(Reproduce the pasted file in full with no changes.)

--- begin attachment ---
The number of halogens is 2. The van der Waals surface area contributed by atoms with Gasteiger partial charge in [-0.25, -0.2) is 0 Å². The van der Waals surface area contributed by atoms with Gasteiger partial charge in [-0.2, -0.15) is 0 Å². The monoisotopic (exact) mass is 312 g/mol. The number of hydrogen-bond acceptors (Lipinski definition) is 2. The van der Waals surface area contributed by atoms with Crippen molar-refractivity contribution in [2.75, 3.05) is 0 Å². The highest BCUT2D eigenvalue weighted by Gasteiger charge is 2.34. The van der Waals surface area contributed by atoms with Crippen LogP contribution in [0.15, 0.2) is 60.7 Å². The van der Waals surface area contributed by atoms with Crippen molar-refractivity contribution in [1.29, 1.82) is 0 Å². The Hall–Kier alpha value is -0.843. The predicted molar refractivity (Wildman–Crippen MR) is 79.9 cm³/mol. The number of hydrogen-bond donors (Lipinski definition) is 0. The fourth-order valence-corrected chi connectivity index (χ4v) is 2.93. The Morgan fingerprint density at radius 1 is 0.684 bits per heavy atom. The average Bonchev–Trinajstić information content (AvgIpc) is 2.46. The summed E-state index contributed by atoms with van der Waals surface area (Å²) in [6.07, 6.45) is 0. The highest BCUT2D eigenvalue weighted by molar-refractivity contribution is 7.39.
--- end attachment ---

The number of halogens is 2. The van der Waals surface area contributed by atoms with Gasteiger partial charge in [-0.25, -0.2) is 0 Å². The van der Waals surface area contributed by atoms with Gasteiger partial charge in [-0.2, -0.15) is 0 Å². The monoisotopic (exact) mass is 312 g/mol. The number of hydrogen-bond acceptors (Lipinski definition) is 2. The van der Waals surface area contributed by atoms with Crippen molar-refractivity contribution in [2.75, 3.05) is 0 Å². The highest BCUT2D eigenvalue weighted by Gasteiger charge is 2.34. The van der Waals surface area contributed by atoms with Crippen LogP contribution in [0.15, 0.2) is 60.7 Å². The van der Waals surface area contributed by atoms with Crippen molar-refractivity contribution in [1.29, 1.82) is 0 Å². The Hall–Kier alpha value is -0.843. The predicted molar refractivity (Wildman–Crippen MR) is 79.9 cm³/mol. The number of hydrogen-bond donors (Lipinski definition) is 0. The fourth-order valence-corrected chi connectivity index (χ4v) is 2.93. The Morgan fingerprint density at radius 1 is 0.684 bits per heavy atom. The average Bonchev–Trinajstić information content (AvgIpc) is 2.46. The summed E-state index contributed by atoms with van der Waals surface area (Å²) in [6.07, 6.45) is 0. The highest BCUT2D eigenvalue weighted by molar-refractivity contribution is 7.39.